It’s a common debate between a married couple getting a divorce: who gets to keep the house? However, the question you should be asking yourself is: who can afford the house on their own? A divorce is an extremely emotional process where sometimes our feelings can mask our better judgement. Many of us have emotional ties to the house we live in which can therefore lead to jumping into a large financial burden without thoroughly thinking things through. So, before you decide to keep the house, ask yourself these three questions.
- How much is your home worth?
Best case scenario, your spouse allows you to take the house. But that usually isn’t the case unless you can prove that you can afford the house on your own. Your partner would also have to agree to you keeping the house which is some cases is a lot easier said than done. Both partners have an equal right to stay in the house unless you have a court order specifying otherwise. So, before you claim the house as yours, you will need to assess how much the house is worth, and how much equity you and your spouse have put into the house. Be sure to review how much there is left to be paid on the house and how much you would have to buy out from your former partner to claim the house as your own in your separation agreement.
- Are you financially able to keep the house on your own?
Once you have established how much the house is worth, a lender will need to reassess the mortgage to see if you are able to afford it on your own. In this case, the lender will ask for a separation agreement, the amount of any child support payments, and any spousal support payments in addition to all the regular paperwork they would ask for to pre-approve you for a mortgage like pay stubs or proof of employment. If you don’t qualify on your own, you can ask someone else to be a joint borrower or guarantor. If you decide to take this route, be sure that the person you choose is someone with a good credit standing and that you both understand the responsibilities of the agreement you are choosing to create.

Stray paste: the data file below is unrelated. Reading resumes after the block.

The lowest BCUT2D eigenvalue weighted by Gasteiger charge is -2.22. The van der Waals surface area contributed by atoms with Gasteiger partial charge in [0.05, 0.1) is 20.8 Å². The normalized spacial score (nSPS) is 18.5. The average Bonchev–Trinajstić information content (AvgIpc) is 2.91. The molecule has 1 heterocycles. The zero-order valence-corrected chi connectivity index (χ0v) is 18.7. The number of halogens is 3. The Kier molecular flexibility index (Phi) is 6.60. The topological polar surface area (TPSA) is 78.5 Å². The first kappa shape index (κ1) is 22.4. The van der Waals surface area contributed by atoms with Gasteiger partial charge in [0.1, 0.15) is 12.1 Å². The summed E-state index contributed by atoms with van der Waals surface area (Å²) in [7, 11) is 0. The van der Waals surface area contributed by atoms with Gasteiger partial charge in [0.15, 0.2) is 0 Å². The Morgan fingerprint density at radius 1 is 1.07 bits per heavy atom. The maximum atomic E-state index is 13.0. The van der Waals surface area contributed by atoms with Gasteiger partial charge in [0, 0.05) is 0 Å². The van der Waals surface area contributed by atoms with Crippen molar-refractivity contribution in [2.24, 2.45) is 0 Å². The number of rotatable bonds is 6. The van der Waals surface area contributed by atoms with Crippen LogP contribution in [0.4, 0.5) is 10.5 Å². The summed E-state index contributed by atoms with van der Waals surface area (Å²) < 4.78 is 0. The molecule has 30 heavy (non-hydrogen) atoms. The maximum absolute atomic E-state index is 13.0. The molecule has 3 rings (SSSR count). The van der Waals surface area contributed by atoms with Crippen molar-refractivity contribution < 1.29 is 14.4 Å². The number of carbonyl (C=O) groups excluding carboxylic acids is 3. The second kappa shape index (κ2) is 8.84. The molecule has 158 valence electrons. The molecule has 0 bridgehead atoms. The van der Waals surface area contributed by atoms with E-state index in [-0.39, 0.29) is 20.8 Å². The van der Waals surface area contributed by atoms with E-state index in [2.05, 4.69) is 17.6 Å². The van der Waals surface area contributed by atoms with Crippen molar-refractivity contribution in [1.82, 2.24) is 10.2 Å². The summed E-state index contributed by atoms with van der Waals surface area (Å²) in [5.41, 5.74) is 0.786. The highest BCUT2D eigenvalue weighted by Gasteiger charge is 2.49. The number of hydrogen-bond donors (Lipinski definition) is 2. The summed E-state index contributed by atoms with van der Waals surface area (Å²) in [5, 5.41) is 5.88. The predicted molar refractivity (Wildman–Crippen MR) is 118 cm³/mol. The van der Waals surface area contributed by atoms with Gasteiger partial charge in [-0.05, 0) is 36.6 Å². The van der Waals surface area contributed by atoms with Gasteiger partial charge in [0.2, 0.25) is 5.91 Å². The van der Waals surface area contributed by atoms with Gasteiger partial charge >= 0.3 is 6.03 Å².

It is also important to understand that the daily cost of living drastically changes when you live on your own, so keep that in mind when choosing to keep the house as well. The cost of living will more than likely increase so ensure that you are budgeting your money wisely and that you won’t be mortgage broke once you sign on that dotted line.
- Would it make more sense to sell the house?
If you’ve reviewed your finances and it turns out that you are unable to keep the house on your own, you may just need to cut your losses and sell the house. In many cases, this is an easier step to take to avoid any unnecessary arguments and disagreements during the divorce process. If you’re extremely determined to keep the house, you may want to think about whether it’s worth it to you or not to sacrifice other assets to come up with the funds. While a house is one of your most valued shared assets, don’t allow it to destroy you financially. It’s wise to compare the price of your house from when you first purchased it because in some cases, you could end up losing even more money if you’re not thinking in terms of current value in today’s real estate market. Another reason why selling and splitting the money with your spouse is a good idea is that you would be able to reap the benefits of the extra money you’ve gained in market value to be better positioned to make a fresh start once the dust settles.
When going through a divorce, dealing with finances and mortgages can be difficult, but it doesn’t have to be. If you would like more information on how you could optimize your finances and potentially keep your family home, meeting with an experienced mortgage broker, like myself, Darren Robinson, could help. Together we can review your finances to see if keeping your family home is the right choice for you at this point in time. With years of experience in the mortgage realm, I have helped many separating couples find a mortgage solution that works best for them. Contact me today at (705) 315-0516 to set up a meeting and let’s take a deeper look at your options.